Granted, there are many other things MLB and Rob Manfred can do to enact some justice in the huge cheating scandal. 

But, as far as the trophy goes, Jim Crane and the Houston Astros players should want to give it back.

Friday, February 7, 2020


I shovel.

Today the Denver metro area woke to inches of snow which had been accumulating all night and were certain to continue throughout the day. And that had led to the granting of snow days across most of the area school districts. So, the kids sleep, and the buses stay nestled in the lot, and the snow builds, and I sip my coffee and skim the paper as I warm up and prepare for the task that awaits ... shoveling the driveway, our common drive, and the sidewalks.

With my snow pants and boots, my heaviest coat and gloves, a bit of chapstick, and a giddy sense of anticipation, I stand on garage stairs as the door slowly rises on command, and I get the first glimpse of the powder just across the garage threshold. It's always different than it looked from the upstairs window. And as I step forward and push the first little path to check the depth, the weight, the water level, I always smile to see the darkness of the wet concrete reveal itself.

I don't understand people who don't shovel. What happened to shoveling? For as long as I can remember, shoveling is just something you do, like mowing the grass, getting the mail, and cleaning the dishes. But in many ways it's so much more than that. It'll certainly get your blood pumping, even as it brings a deep sense of calm and repose. The world just seems more alive at that time. Maybe it's the brightness across the drives, lawns, trees, and sky that accentuates angles you hadn't noticed before. At the same time, the calm muffled air relaxes the world and slows its pace. And as the paths are cleared and the drive comes into view, there is a sense of order and accomplishment to a shoveling job well done.

When we first moved into our townhouse seventeen years ago, our neighborhood seemed to care more about the responsibility and the opportunity that a snowfall provided. My neighbor and I across the way would be out soon enough working on the common drive and trying to clear it before two many cars packed the snow down, perpetuating the time it would take to melt later. Of course, we always cleared the sidewalks and made a path for the mailman as well. As the kids grew, it would always become a family affair, with each taking shifts and sections. And that second cup of coffee or hot chocolate was just so much better after coming in from a round of shoveling.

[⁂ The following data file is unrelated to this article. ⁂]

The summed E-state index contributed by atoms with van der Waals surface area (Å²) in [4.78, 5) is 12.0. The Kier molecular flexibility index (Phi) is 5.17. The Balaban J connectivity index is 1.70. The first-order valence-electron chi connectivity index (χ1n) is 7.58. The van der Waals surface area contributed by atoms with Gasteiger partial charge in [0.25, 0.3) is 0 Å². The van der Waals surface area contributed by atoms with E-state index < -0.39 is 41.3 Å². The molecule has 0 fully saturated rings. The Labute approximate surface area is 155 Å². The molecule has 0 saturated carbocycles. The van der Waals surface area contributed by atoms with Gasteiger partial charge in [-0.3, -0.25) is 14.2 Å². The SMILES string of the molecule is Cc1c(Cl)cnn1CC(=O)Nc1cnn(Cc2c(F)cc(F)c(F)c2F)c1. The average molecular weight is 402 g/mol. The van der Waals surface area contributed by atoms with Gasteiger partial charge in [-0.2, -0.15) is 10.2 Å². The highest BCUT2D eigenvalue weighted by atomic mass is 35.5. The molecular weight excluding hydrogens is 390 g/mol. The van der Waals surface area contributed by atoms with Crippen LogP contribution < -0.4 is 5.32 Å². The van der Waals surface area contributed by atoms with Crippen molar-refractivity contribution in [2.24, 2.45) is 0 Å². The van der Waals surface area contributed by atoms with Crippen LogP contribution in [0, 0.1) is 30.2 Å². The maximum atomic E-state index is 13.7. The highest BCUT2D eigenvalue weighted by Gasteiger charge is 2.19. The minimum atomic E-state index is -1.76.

These days I still shovel, but I mostly take care of the common drive and the sidewalks alone. Most of the other driveways remain covered in snow, with either cars buried, or deep tracks from when the owner just tramped out through the snow to the car and drove away. And the peace that comes from shoveling is missed by all the people who take the weather event to spend even more time in front of their televisions or computers or phones. Kids don't seem to wander the streets with shovels over their shoulder looking for some quick cash, or simply the chance to help out an older resident. And the general consensus seems to be that if the car can drive over the snow, there's no reason to move it out of the way.

But, for me, there is still a reason. The reason is, simply, I shovel. Because that's what you do. When it snows, you shovel.